Confused? I don’t blame you!
What’s important to remember is that severe restriction of carbs may actually be contributing to your hormone fluctuations from insufficient energy intake and interrupting how your pituitary gland and hypothalamus talk to one another AND all carbs are not the same.
Let’s start with WHY carbs are essential for hormone health
Your body has a preference for which type of fuel it prefers to burn; and that ladies, are carbohydrates. This is based on the simple physiology that carbohydrates (compared to fat or protein) are broken down and utilised for fuel in the most efficient and effective way, and that’s what powers you to function at your best. All day, most days.
When you either restrict or severely limit your carbohydrate intake, your body has no alternative but to find another way to fuel it’s operation. The body switches to burning fat (which you may think is a good thing) however simultaneously, decreases its metabolic rate to conserve energy as best as it can. So, by limiting your carbohydrate foods - you’re actually doing the opposite of what you want your body to do!
How does this affect my hormones?
When your metabolism has been suppressed, your body thinks it’s living in a compromised state and theoretically is working under stress. Stress promotes higher levels of cortisol and adrenaline (stress hormones) which, increase inflammation in your body. Elevated cortisol levels drives your body to seek sugary foods as a way to instantly provide energy to repair stress damage - and so the vicious cycle continues!
The key to avoid getting into this pickle, is eating enough carbohydrates to match your energy needs as well as the right types of carbohydrates.
What do you mean the RIGHT type of carbs?
Let’s get our terminology right - I like to think about carbs as the umbrella term for all sugary and starchy foods.
Both starchy and sugary foods breakdown into single sugar molecules that are absorbed and transported around the body via your bloodstream to your brain and muscles where it is used for energy. When your brain and muscles are adequately fed, there is no need to send out panic signals to your pituitary glands that something is wrong.
In order to achieve this steady and stable flow of energy to your brain, it's important to remember to choose carbohydrates foods that are:
Ideally, a slow, steady breakdown of carbohydrates in your body every few hours (eg. at meal times) helps your body to stay regulated without having to combat drastic spikes or falls of regulatory hormones like insulin (required for sugar uptake in your muscles), ghrelin (hunger hormone) or dopamine (happy hormone that can be triggered with excess amounts of sugar).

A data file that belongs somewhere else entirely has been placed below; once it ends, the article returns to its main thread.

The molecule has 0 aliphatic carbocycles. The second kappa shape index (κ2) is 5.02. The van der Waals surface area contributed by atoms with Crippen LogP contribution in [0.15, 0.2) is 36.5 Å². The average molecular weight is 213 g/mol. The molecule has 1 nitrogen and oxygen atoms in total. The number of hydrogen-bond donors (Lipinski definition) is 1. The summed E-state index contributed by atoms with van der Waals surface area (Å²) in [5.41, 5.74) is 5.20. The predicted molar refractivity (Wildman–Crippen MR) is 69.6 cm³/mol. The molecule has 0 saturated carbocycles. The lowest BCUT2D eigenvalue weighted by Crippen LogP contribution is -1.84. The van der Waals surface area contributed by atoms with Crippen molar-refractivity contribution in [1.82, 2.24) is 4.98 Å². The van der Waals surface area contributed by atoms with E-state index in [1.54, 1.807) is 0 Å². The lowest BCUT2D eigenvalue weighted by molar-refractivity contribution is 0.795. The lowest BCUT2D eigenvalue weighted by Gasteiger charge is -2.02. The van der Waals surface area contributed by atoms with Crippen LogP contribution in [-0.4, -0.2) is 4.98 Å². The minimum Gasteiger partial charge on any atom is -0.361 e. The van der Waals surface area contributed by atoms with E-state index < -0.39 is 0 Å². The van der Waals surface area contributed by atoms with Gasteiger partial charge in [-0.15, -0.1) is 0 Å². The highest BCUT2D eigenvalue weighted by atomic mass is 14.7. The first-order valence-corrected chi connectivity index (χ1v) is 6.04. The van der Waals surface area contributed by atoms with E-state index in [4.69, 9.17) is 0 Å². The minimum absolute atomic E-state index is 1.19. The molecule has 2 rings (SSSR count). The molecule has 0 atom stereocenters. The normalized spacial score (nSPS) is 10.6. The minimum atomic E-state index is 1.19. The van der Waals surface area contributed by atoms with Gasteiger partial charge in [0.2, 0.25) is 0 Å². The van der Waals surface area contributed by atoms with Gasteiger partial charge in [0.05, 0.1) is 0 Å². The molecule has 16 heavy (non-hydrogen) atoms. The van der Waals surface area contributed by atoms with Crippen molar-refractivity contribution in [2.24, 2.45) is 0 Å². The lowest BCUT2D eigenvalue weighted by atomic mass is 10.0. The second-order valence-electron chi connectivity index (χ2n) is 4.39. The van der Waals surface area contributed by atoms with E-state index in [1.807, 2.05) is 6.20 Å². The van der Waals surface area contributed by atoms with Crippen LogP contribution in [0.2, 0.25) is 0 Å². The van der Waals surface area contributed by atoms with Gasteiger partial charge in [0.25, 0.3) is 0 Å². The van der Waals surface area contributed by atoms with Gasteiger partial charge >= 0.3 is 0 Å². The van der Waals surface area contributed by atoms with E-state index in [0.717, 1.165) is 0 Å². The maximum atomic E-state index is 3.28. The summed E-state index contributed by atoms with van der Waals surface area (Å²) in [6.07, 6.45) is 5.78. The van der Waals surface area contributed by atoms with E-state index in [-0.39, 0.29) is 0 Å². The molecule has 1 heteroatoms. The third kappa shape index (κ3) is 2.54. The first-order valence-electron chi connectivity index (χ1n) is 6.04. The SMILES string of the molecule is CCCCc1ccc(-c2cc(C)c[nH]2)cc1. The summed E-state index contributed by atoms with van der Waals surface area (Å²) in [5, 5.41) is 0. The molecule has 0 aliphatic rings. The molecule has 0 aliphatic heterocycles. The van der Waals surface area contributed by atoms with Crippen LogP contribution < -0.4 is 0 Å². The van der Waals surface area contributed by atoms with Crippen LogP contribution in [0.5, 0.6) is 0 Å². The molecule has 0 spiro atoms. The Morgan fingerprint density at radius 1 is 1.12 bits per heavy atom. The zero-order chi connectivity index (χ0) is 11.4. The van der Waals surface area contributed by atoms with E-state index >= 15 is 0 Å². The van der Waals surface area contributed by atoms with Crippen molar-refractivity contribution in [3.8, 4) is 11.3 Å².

Eating foods that have higher amounts of fibre supports a slower digestion time and a steady release of energy into your bloodstream. This also means feeling fuller for longer which reduces the need to crave more food.
Below is list of common foods that contain carbohydrates, divided into categories that.
An added bonus of eating high fibre foods is that they generally have high levels of B group vitamins and Vitamin C to help with improving your immunity and reducing inflammation. This means your body able to stay fit to fight off viruses and infections whilst maintaining a happy and harmonious hormone profile.
If you've been feeling lethargic and need guidance on how to incorporate the right carbs for you, drop me a message on my contact page and let's chat!
Today I write this as our Victorian Premier announced the end of our sixth (who's counting?) lockdown in Melbourne. Apparently, we broke the world record for the longest time spent living in lockdown throughout the Covid 19 pandemic.
Fair to say, a lot and not a lot has happened since my last post over a year ago. The biggest milestone was becoming a first time mum, and this week we celebrate her first birthday!
It's definitely been a tough time not seeing family, friends and enjoying the simple things (I cannot WAIT to walk into Kmart and walk out with what I want...) and the thing I've heard from most of you the fatigue of trying to remain upbeat and looking after yourself whilst trying to survive. The only words I can say to you is: be kind. This sense of standing still is coming to an end and a level of (new) normality will return soon. And so will your sense of self and wellbeing.
In amongst learning the ropes of parenthood, The Nutrition Circle has continued to operate predominately by telehealth (online video appointments) which will definitely be here to stay. Many of you have told me that it's convenient to have your appointment during your lunch break and with the flexibility of working from home, this means that you no longer have to jam appointments after hours in your week.
I will be returning to face to face appointments in the clinic in the near future, however like everyone else I'm navigating this to ensure your and my safety is held front and centre so please be patient.
For now, the plan to is continue to post a few more blogs around nutrition and hormone health with a few non diet tips that I hope will be useful over the next few months.
Until then, stay safe.
The way to Carla's heart is all things food. Follow her thoughts and opinions on the latest food news and myths.